- See more at: http://www.uasvision.com/2014/12/11/whe ... EldDg.dpuf
     
  15. Khudson7

    Khudson7 Guest

    Hey Steve, I am in your camp...100%. And I also have to admit to being in awe sometimes with your excellent knowledge and experience as a pilot and willingness to share that with us.

    But having said that, you might be going a bit far pushing that point. I have seen and I am sure with a little research one can find one or two crashes that would refute that statement. There are a few out there on youtube I have seen involving cuts and bruises.

    But your point is well taken. Of the many hundreds of thousands of drones I suspect that are out there, it is quite amazing there have been NO major accidents that the naysayers are trying to predict to scare people.

    Gees, just look at the number of car accidents, gun accidents, and yes, even airline accidents out there that cause death and destruction almost daily, and yet everyone accepts the use of these, without giving that a second thought. Sure makes the perceived risks of flying a phantom, sort of....trivial and negligible.
     
  16. N017RW

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    One mitigating factor is the acceptance or awareness of the risk(s).

    With the exception of gun violence (as opposed to a gun accident) you, the proverbial you, accept the risk of transportation related or other casualties The risks are there but the 'authorities' place regulations to minimize them and or protect victims.

    Having an object fall or otherwise strike you without your expectation or acknowledgement of said risk is the difference in this discussion.

    If I'm at a parade I can expect there could be an accident if a float or other object were to veer off course, etc. Minimal chance but still a chance.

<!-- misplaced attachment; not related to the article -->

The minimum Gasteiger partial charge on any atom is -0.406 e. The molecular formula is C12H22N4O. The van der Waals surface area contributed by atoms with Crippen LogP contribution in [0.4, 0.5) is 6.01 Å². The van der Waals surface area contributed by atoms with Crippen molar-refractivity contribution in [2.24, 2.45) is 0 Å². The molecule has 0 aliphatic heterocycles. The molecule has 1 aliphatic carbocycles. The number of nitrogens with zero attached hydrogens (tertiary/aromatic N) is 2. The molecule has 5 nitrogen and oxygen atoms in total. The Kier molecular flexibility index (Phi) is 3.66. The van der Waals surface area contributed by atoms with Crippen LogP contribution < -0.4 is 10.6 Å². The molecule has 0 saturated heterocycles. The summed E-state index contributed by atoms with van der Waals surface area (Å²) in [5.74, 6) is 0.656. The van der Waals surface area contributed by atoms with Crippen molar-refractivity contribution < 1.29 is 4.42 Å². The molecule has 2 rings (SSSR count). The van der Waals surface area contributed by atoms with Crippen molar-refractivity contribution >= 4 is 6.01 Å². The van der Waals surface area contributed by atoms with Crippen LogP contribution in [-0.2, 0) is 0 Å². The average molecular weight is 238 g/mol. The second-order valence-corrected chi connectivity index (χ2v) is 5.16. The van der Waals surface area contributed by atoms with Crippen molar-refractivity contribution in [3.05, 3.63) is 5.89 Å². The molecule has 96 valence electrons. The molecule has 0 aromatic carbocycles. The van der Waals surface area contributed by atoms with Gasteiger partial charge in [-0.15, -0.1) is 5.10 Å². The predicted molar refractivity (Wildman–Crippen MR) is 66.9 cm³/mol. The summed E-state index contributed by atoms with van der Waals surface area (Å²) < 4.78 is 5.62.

I would not expect to be hit by an out of control or malfunctioning device with possibly spinning blades.
     
  17. Khudson7

    Khudson7 Guest

    Thanks N017RW, you do make a very valid point. And I could only imagine how frightening and upset I would be from such an unexpected event, especially if it happened to me.

    However and to Steve's point, it is such a rare occurrence especially if you consider the amount of these things now that are out there, the perceived danger of that happening seems to be way overblown to the point of almost not happening(certainly not death and destruction and some are trying to predict). Heck just recently a family died when a plane crashed into their house...they did not accept any risk of transportation, just in their own home where we all are supposed to feel safe, yet now they are dead. Should we ban aircraft? Just offering a rebuttal...
     
  18. eckoner

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    This is the whole problem on this board and this guy unknowingly admits it lol

    He was taught by others here to storm into boards calling people he does not know IDIOTS! Lol
    Like a kid watching his father so he know how to behave. Most of you adults should be ashamed of yourselves
    Kids post here and mimic that stupidity it'spretty ridiculas
     
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  19. samd012

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    The balance of risk vs reality can be debated until the end of time, with so many opinions everyone will never agree what is considered safe and what is not. Trying to say that one of these devices can not seriously injure someone because it is plastic and weighs a few pounds is ridiculous. It only takes one incident and a movement to get things over regulated due to fear. I agree there is a lot of fear mongering going on and the risk of someone getting hurt is very low, but to say it can't happen..... is very short sighted. Comparing these devices to real planes is apples and oranges and an extreme statement. The bottom line is there a device flying around the sky and with it there will always be some risk, but trying to regulate it to the point where no one can be hurt is absurd, it is a balance which must be found and that will always be an opinionated topic.
     
  20. Khudson7

    Khudson7 Guest

    Well said...I agree!